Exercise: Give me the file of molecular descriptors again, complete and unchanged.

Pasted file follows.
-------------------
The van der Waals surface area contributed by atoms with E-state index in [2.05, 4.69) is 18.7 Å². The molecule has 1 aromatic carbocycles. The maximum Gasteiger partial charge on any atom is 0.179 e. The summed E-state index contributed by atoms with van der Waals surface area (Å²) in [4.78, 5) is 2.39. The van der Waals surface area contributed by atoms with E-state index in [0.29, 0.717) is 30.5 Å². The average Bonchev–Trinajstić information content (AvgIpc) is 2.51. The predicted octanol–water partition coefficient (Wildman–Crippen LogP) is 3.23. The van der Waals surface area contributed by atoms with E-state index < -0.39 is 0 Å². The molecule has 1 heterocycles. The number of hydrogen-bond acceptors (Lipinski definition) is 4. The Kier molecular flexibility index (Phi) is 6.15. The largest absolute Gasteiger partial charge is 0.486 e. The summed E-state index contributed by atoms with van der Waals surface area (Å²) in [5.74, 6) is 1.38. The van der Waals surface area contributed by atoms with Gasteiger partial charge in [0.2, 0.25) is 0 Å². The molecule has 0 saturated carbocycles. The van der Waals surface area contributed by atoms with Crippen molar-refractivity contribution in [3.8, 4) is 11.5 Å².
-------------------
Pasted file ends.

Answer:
The van der Waals surface area contributed by atoms with E-state index in [2.05, 4.69) is 18.7 Å². The molecule has 1 aromatic carbocycles. The maximum Gasteiger partial charge on any atom is 0.179 e. The summed E-state index contributed by atoms with van der Waals surface area (Å²) in [4.78, 5) is 2.39. The van der Waals surface area contributed by atoms with E-state index in [0.29, 0.717) is 30.5 Å². The average Bonchev–Trinajstić information content (AvgIpc) is 2.51. The predicted octanol–water partition coefficient (Wildman–Crippen LogP) is 3.23. The van der Waals surface area contributed by atoms with E-state index < -0.39 is 0 Å². The molecule has 1 heterocycles. The number of hydrogen-bond acceptors (Lipinski definition) is 4. The Kier molecular flexibility index (Phi) is 6.15. The largest absolute Gasteiger partial charge is 0.486 e. The summed E-state index contributed by atoms with van der Waals surface area (Å²) in [5.74, 6) is 1.38. The van der Waals surface area contributed by atoms with Gasteiger partial charge in [0.2, 0.25) is 0 Å². The molecule has 0 saturated carbocycles. The van der Waals surface area contributed by atoms with Crippen molar-refractivity contribution in [3.8, 4) is 11.5 Å².